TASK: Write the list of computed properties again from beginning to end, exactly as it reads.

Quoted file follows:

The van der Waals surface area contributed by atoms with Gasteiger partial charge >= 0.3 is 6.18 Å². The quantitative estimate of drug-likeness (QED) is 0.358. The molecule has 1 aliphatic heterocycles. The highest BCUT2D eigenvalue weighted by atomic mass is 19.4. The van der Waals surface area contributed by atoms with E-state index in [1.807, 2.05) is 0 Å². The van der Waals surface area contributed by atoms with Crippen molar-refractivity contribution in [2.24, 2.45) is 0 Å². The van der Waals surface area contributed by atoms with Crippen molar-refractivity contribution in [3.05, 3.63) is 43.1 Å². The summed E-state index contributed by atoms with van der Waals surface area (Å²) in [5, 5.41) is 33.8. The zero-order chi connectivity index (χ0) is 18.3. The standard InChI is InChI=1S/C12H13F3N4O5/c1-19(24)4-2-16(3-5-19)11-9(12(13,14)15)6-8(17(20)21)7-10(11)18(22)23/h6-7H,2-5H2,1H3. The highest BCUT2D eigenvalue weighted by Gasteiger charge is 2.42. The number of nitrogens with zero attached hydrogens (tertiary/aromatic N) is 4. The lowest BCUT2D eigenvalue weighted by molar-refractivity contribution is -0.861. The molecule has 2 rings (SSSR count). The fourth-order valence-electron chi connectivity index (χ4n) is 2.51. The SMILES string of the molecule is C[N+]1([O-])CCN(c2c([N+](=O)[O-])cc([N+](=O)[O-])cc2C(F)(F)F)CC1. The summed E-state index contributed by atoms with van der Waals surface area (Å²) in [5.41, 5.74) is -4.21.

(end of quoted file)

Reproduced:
The van der Waals surface area contributed by atoms with Gasteiger partial charge >= 0.3 is 6.18 Å². The quantitative estimate of drug-likeness (QED) is 0.358. The molecule has 1 aliphatic heterocycles. The highest BCUT2D eigenvalue weighted by atomic mass is 19.4. The van der Waals surface area contributed by atoms with E-state index in [1.807, 2.05) is 0 Å². The van der Waals surface area contributed by atoms with Crippen molar-refractivity contribution in [2.24, 2.45) is 0 Å². The van der Waals surface area contributed by atoms with Crippen molar-refractivity contribution in [3.05, 3.63) is 43.1 Å². The summed E-state index contributed by atoms with van der Waals surface area (Å²) in [5, 5.41) is 33.8. The zero-order chi connectivity index (χ0) is 18.3. The standard InChI is InChI=1S/C12H13F3N4O5/c1-19(24)4-2-16(3-5-19)11-9(12(13,14)15)6-8(17(20)21)7-10(11)18(22)23/h6-7H,2-5H2,1H3. The highest BCUT2D eigenvalue weighted by Gasteiger charge is 2.42. The number of nitrogens with zero attached hydrogens (tertiary/aromatic N) is 4. The lowest BCUT2D eigenvalue weighted by molar-refractivity contribution is -0.861. The molecule has 2 rings (SSSR count). The fourth-order valence-electron chi connectivity index (χ4n) is 2.51. The SMILES string of the molecule is C[N+]1([O-])CCN(c2c([N+](=O)[O-])cc([N+](=O)[O-])cc2C(F)(F)F)CC1. The summed E-state index contributed by atoms with van der Waals surface area (Å²) in [5.41, 5.74) is -4.21.